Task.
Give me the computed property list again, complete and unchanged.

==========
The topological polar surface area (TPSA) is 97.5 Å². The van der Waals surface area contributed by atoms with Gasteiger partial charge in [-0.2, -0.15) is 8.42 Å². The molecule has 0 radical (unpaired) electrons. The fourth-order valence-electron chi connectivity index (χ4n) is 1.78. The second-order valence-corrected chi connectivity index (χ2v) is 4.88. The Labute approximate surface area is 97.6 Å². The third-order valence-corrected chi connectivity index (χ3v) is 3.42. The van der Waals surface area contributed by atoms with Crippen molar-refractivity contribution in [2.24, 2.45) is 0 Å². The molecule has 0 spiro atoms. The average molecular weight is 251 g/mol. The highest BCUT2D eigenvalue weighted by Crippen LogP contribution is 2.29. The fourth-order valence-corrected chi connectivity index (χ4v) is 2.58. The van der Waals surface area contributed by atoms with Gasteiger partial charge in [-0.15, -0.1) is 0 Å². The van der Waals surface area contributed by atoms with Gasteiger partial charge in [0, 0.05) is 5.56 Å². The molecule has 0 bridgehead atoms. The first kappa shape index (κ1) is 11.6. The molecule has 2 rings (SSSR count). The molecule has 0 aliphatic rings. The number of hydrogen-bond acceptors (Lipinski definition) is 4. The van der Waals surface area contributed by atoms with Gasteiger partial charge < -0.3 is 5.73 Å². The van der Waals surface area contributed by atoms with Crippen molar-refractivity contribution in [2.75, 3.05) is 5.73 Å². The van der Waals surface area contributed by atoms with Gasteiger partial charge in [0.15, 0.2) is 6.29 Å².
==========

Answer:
The topological polar surface area (TPSA) is 97.5 Å². The van der Waals surface area contributed by atoms with Gasteiger partial charge in [-0.2, -0.15) is 8.42 Å². The molecule has 0 radical (unpaired) electrons. The fourth-order valence-electron chi connectivity index (χ4n) is 1.78. The second-order valence-corrected chi connectivity index (χ2v) is 4.88. The Labute approximate surface area is 97.6 Å². The third-order valence-corrected chi connectivity index (χ3v) is 3.42. The van der Waals surface area contributed by atoms with Crippen molar-refractivity contribution in [2.24, 2.45) is 0 Å². The molecule has 0 spiro atoms. The average molecular weight is 251 g/mol. The highest BCUT2D eigenvalue weighted by Crippen LogP contribution is 2.29. The fourth-order valence-corrected chi connectivity index (χ4v) is 2.58. The van der Waals surface area contributed by atoms with Gasteiger partial charge in [-0.15, -0.1) is 0 Å². The van der Waals surface area contributed by atoms with Gasteiger partial charge in [0, 0.05) is 5.56 Å². The molecule has 0 bridgehead atoms. The first kappa shape index (κ1) is 11.6. The molecule has 2 rings (SSSR count). The molecule has 0 aliphatic rings. The number of hydrogen-bond acceptors (Lipinski definition) is 4. The van der Waals surface area contributed by atoms with Gasteiger partial charge < -0.3 is 5.73 Å². The van der Waals surface area contributed by atoms with Crippen molar-refractivity contribution in [2.75, 3.05) is 5.73 Å². The van der Waals surface area contributed by atoms with Gasteiger partial charge in [0.15, 0.2) is 6.29 Å².